If the entire population you’re studying is small enough you might be
able to include every member (or close enough) of the population in
your study. This is known as a census study. Usually it isn’t feasible
to get everyone so you have to try and take a sample that reflects the
characteristics of target population from which the sample is drawn.
All sampling methods you use should be Volunteer Sampling i.e. participants willingly take part in the study. Participants can take part in a study out of the goodness in their heart or they can be paid or incentivised in some way. There are exceptions where a researcher uses participants who don’t take part in a study willingly but such studies make it much harder for a researcher to obtain ethical approval.
General sampling methods can be divided into two categories: probability sampling and non-probability sampling. In probability sampling,
each member of the target population has a known (and higher than zero)
probability of being recruited. Many statistical tests presume that the
research sample was chosen on a random basis. In non-probability sampling, participants are selected in some non-random fashion.
Examples of Probability Sampling
Random Sampling, every member of the target population has an equal chance of being selected. Individual members of the target population should be similar to each other in terms of relevant variables (as identified by your given study) which could influence the study e.g. all women/men, all students, all dogs, all middle income earners, etc. When you’re selecting who to include in your study you can assign every possible participant ID numbers and then use a ‘random number generator’ to select participants e.g. http://www.mathgoodies.com/calculators/random_no_custom.html
Systematic sampling (also known as Nth name selection technique), after the required sample size is established, members of the target population are selected from a list at fixed intervals e.g. every 3rd person on the list, every 100th person on the list, etc. As with random sampling, individual members of the target population should be similar to each other in terms of relevant variables which could influence the study.
Random and systematic sampling both have the risk of not being reflective of the target population e.g. 30% of the target sample might be children and 70% adults, random or systematic sampling could result in a participant sample comprise of something like 90% children and 10% adults. In this example, the proportional size differences between target population subgroups do not match proportional size difference between sample subgroups.
Stratified sampling, target population is divided into subgroups. Each sample of participants corresponds to a subgroup. Only people (potential participants) who match the given criteria of their subgroup can be recruited into that subgroup e.g. males go into the male group, females go into the female group. Random or systematic sampling is usually used to select potential participants for each subgroup. The proportional size differences between subgroups should match that of the participant samples. Stratified sampling is usually used when you have a mixed target population sample (e.g. different age groups, ethnicities or gender within a sample).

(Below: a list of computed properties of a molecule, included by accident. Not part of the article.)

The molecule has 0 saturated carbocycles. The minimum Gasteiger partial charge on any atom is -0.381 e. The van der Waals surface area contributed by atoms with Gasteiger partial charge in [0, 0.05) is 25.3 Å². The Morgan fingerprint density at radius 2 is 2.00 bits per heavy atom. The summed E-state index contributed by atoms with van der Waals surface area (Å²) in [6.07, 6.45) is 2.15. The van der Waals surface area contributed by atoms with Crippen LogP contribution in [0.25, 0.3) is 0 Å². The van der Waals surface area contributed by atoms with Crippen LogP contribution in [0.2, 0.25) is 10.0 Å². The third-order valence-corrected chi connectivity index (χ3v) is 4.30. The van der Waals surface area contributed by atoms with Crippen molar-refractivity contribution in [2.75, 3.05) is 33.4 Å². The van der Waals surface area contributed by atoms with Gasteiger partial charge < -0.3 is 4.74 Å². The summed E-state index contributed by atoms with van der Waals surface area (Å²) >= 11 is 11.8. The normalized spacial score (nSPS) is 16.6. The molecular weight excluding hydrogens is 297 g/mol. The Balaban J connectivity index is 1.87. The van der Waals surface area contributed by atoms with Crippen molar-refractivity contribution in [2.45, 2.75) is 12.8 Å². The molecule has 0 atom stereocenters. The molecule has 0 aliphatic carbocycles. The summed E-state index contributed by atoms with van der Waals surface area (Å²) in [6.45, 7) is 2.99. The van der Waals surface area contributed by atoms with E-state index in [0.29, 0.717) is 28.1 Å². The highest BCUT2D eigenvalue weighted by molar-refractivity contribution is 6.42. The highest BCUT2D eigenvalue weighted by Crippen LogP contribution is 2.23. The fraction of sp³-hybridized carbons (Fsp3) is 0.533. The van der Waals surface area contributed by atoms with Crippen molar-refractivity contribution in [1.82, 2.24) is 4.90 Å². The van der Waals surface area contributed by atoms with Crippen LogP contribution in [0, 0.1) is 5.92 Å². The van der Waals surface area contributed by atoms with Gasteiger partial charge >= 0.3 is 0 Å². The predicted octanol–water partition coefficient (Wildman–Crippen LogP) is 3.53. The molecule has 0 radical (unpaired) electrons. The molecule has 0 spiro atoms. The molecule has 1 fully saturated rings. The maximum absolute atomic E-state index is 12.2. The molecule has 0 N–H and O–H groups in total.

Stratification is sometimes introduced after the initial sampling phase. This is known as post-stratification and is usually used midway through a study when the researcher lacks prior knowledge of target population characteristics.
Cluster Sampling (also known as Multi-Stage Sampling). The target population is divided into subgroups (usually on a geographical or time basis). These subgroups may be further divided into subgroups. Instead of studying the entire population, the researcher selects examples from each subgroup and studies them. This is usually used when researchers aren’t sure how common or rare a variable is within a given population. There are multiple stages in this form of research. The first phase involves a researcher identifying subgroups (or clusters) of the target population. In the next phase the researcher takes a sample of each cluster and studies that sample. The researcher may then decide to divide each cluster into sub-clusters and samples from these are studied. There is a possibility for these sub-clusters to be divided again the process repeats as necessary. Cluster sampling does need a sampling frame whereby every aspect of the phenomenon being studied is listed. Instead, cluster sampling helps to generate a sampling frame. Before using cluster sampling, a researcher should be able to make a reasonable estimate of the elements which influence each cluster.
Students sometimes get confused by cluster/multi-stage sampling so I’ll use an example which I have found to work, zombies.